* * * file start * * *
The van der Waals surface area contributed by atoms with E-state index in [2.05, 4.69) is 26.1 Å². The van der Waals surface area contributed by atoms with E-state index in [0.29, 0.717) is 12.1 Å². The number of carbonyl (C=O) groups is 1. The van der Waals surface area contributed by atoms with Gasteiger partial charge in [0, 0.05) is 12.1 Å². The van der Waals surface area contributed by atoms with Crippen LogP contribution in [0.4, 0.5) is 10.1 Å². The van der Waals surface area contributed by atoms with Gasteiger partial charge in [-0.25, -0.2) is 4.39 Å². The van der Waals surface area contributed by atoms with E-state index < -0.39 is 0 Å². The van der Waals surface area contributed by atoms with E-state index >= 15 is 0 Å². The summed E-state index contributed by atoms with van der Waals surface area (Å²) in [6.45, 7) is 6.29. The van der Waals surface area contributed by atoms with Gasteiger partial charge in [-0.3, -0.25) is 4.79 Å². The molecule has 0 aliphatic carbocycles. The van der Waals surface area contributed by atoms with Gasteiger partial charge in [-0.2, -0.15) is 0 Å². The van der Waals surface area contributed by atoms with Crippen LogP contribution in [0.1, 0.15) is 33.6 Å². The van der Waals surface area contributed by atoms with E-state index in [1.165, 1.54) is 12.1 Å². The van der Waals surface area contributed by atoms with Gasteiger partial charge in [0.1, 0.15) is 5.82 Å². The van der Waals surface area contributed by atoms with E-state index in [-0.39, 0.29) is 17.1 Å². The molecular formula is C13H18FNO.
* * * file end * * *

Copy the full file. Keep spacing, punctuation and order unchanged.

The van der Waals surface area contributed by atoms with E-state index in [2.05, 4.69) is 26.1 Å². The van der Waals surface area contributed by atoms with E-state index in [0.29, 0.717) is 12.1 Å². The number of carbonyl (C=O) groups is 1. The van der Waals surface area contributed by atoms with Gasteiger partial charge in [0, 0.05) is 12.1 Å². The van der Waals surface area contributed by atoms with Crippen LogP contribution in [0.4, 0.5) is 10.1 Å². The van der Waals surface area contributed by atoms with Gasteiger partial charge in [-0.25, -0.2) is 4.39 Å². The van der Waals surface area contributed by atoms with E-state index < -0.39 is 0 Å². The van der Waals surface area contributed by atoms with E-state index >= 15 is 0 Å². The summed E-state index contributed by atoms with van der Waals surface area (Å²) in [6.45, 7) is 6.29. The van der Waals surface area contributed by atoms with Gasteiger partial charge in [-0.3, -0.25) is 4.79 Å². The molecule has 0 aliphatic carbocycles. The van der Waals surface area contributed by atoms with Gasteiger partial charge in [-0.2, -0.15) is 0 Å². The van der Waals surface area contributed by atoms with Crippen LogP contribution in [0.1, 0.15) is 33.6 Å². The van der Waals surface area contributed by atoms with E-state index in [1.165, 1.54) is 12.1 Å². The van der Waals surface area contributed by atoms with Gasteiger partial charge in [0.1, 0.15) is 5.82 Å². The van der Waals surface area contributed by atoms with E-state index in [-0.39, 0.29) is 17.1 Å². The molecular formula is C13H18FNO.